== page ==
Zenobia coin reporting her title, Augusta and showing her diademed and draped bust on a crescent with the obverse showing a standing figure of Ivno Regina, Juno, holding a patera in her right hand, a sceptre in her left, a peacock at her feet, and a brilliant star to the left Around 266, Zenobia and Odaenathus had a son, his second child, Lucius Iulius Aurelius Septimius Vaballathus Athenodorus. Her son Vaballathus (Latin from the Arabic as ??? ????? Wahballath), is the name of Odaenathus’ paternal grandfather that means, ‘gift of the Goddess’. In 267, Zenobia’s husband and stepson were assassinated. The titled heir, Vaballathus, was only a year old, so his mother succeeded her husband and ruled Palmyra. Zenobia bestowed upon herself and her son the honorific titles of Augusta and Augustus.

Zenobia conquered new territories and increased the Palmyrene Empire, in the memory of her husband and as a legacy to her son. Her stated goal was to protect the Eastern Roman Empire from the Sassanid Empire, for the peace of Rome, however, her efforts significantly increased the power of her throne.

In 269, Zenobia, her army, and the Palmyrene General Zabdas violently conquered Egypt with help from their Egyptian ally, Timagenes, and his army. The Roman prefect of Egypt, Tenagino Probus and his forces, tried to expel them from Egypt, but Zenobia's forces captured and beheaded Probus. She then proclaimed herself Queen of Egypt.

After these initial forays, Zenobia became known as a "Warrior Queen". In leading her army, she displayed significant prowess: she was an able horse rider and would walk three or four miles with her foot soldiers.

Zenobia with her large army made expeditions and conquered Asia Minor as far as Ancyra or Ankara and Chalcedon, then to Syria, Palestine, and Lebanon. In her short lived empire, Zenobia took the vital trade routes in these areas from the Romans. Roman Emperor Aurelian, who was at that time campaigning with his forces in the Gallie Empire, probably did recognise the authority of Zenobia and Vaballathus. However this relationship began to degenerate when Aurelian began a military campaign to reunite the Roman Empire in 272-273. Aurelian and his forces left the Gallic Empire and arrived in Syria. The forces of Aurelian and Zenobia met and fought near Antioch. After a crushing defeat, the remaining Palmyrenes briefly fled into Antioch and into Emesa.

Zenobia was unable to remove her treasury at Emesa before Aurelian successfully entered and besieged Emesa. Zenobia and her son escaped from Emesa on camel back with help from the Sassanids, but they were captured on the Euphrates River by Aurelian’s horsemen. Zenobia’s short lived Egyptian kingdom and the Palmyrene Empire had ended. The remaining Palmyrenes who refused to surrender were captured by Aurelian and were executed on Aurelian’s orders. Among those who were executed was Zenobia's chief counselor and Greek sophist, Cassius Dionysius Longinus.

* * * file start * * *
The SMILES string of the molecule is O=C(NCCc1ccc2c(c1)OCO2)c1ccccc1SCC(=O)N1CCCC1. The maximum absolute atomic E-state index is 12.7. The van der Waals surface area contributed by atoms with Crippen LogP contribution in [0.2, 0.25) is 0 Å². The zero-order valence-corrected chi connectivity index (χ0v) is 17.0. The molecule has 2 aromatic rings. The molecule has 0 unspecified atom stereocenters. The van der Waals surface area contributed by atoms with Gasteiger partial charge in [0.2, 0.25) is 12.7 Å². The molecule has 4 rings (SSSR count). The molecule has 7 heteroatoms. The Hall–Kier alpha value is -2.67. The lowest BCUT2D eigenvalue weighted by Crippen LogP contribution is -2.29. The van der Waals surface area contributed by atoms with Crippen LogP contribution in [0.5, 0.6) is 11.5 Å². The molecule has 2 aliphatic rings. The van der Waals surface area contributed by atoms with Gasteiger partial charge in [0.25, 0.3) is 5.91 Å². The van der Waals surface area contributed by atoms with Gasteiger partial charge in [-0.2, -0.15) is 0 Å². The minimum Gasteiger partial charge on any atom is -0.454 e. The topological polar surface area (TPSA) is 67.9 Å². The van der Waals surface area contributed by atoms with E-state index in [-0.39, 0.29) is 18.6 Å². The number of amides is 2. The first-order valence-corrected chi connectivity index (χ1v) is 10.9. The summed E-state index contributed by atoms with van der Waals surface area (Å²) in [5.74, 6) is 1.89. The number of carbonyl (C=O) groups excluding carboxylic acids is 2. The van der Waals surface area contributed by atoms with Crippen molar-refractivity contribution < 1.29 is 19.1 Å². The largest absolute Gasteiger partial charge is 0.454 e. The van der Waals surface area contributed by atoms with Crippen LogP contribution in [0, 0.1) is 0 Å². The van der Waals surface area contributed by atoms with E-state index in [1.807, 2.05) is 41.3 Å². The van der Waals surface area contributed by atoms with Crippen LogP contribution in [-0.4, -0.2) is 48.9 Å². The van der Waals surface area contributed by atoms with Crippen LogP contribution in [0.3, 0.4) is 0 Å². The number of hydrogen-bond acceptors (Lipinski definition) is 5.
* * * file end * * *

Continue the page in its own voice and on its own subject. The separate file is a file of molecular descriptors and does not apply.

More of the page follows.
Zenobia and Vaballathus were taken as hostages to Rome by Aurelian. Vaballathus died on his way to Rome. In 274, Zenobia appeared in golden chains in Aurelian’s military triumph parade in Rome. Aurelian, out of clemency, impressed by her beauty and dignity, freed Zenobia. Aurelian granted her an elegant villa in Tibur (modern Tivoli, Italy).

She lived in luxury and she became a prominent philosopher, socialite, and Roman matron. Zenobia married a Roman governor and senator whose name is unknown. They had several daughters, whose names are also unknown, but who are known to have married into Roman noble families. There is a claim, after Aurelian’s defeat Zenobia committed suicide, however, this is not likely. She would have further descendants surviving in the fourth and fifth century.

The evidence of a descendant of Zenobia can be confirmed by an inscription found in Rome. The inscription Lucius Septimia Patavinia Balbilla Tyria Nepotilla Odaenathiania contains the names of her first husband Septimius Odaenathus. He probably was named in the honor of Zenobia's first husband. (After the deaths of Odaenathus and his sons, Odaenathus had no descendants). Another possible descendant of Zenobia is Saint Zenobius of Florence a Christian bishop who lived in the fifth century A.D.